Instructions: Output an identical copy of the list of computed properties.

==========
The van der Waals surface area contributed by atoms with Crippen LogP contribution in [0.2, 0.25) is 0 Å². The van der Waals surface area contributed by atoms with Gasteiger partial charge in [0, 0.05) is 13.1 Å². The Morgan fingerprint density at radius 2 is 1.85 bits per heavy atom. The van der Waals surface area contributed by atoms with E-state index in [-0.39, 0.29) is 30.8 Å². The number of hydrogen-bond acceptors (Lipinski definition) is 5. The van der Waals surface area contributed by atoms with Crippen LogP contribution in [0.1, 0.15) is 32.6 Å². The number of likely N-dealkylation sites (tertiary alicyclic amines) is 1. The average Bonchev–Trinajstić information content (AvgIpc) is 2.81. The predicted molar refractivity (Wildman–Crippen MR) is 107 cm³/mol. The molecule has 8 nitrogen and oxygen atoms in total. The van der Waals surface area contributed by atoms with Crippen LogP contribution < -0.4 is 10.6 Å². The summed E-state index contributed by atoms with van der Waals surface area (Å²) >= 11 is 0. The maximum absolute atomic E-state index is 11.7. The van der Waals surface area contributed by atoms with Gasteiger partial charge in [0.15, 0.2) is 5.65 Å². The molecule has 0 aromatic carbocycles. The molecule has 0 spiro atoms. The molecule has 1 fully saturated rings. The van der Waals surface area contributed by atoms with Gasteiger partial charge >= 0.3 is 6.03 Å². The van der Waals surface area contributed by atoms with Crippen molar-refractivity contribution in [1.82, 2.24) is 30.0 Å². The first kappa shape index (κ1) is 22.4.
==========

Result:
The van der Waals surface area contributed by atoms with Crippen LogP contribution in [0.2, 0.25) is 0 Å². The van der Waals surface area contributed by atoms with Gasteiger partial charge in [0, 0.05) is 13.1 Å². The Morgan fingerprint density at radius 2 is 1.85 bits per heavy atom. The van der Waals surface area contributed by atoms with E-state index in [-0.39, 0.29) is 30.8 Å². The number of hydrogen-bond acceptors (Lipinski definition) is 5. The van der Waals surface area contributed by atoms with Crippen LogP contribution in [0.1, 0.15) is 32.6 Å². The number of likely N-dealkylation sites (tertiary alicyclic amines) is 1. The average Bonchev–Trinajstić information content (AvgIpc) is 2.81. The predicted molar refractivity (Wildman–Crippen MR) is 107 cm³/mol. The molecule has 8 nitrogen and oxygen atoms in total. The van der Waals surface area contributed by atoms with Crippen LogP contribution < -0.4 is 10.6 Å². The summed E-state index contributed by atoms with van der Waals surface area (Å²) >= 11 is 0. The maximum absolute atomic E-state index is 11.7. The van der Waals surface area contributed by atoms with Gasteiger partial charge in [0.15, 0.2) is 5.65 Å². The molecule has 0 aromatic carbocycles. The molecule has 0 spiro atoms. The molecule has 1 fully saturated rings. The van der Waals surface area contributed by atoms with Gasteiger partial charge >= 0.3 is 6.03 Å². The van der Waals surface area contributed by atoms with Crippen molar-refractivity contribution in [1.82, 2.24) is 30.0 Å². The first kappa shape index (κ1) is 22.4.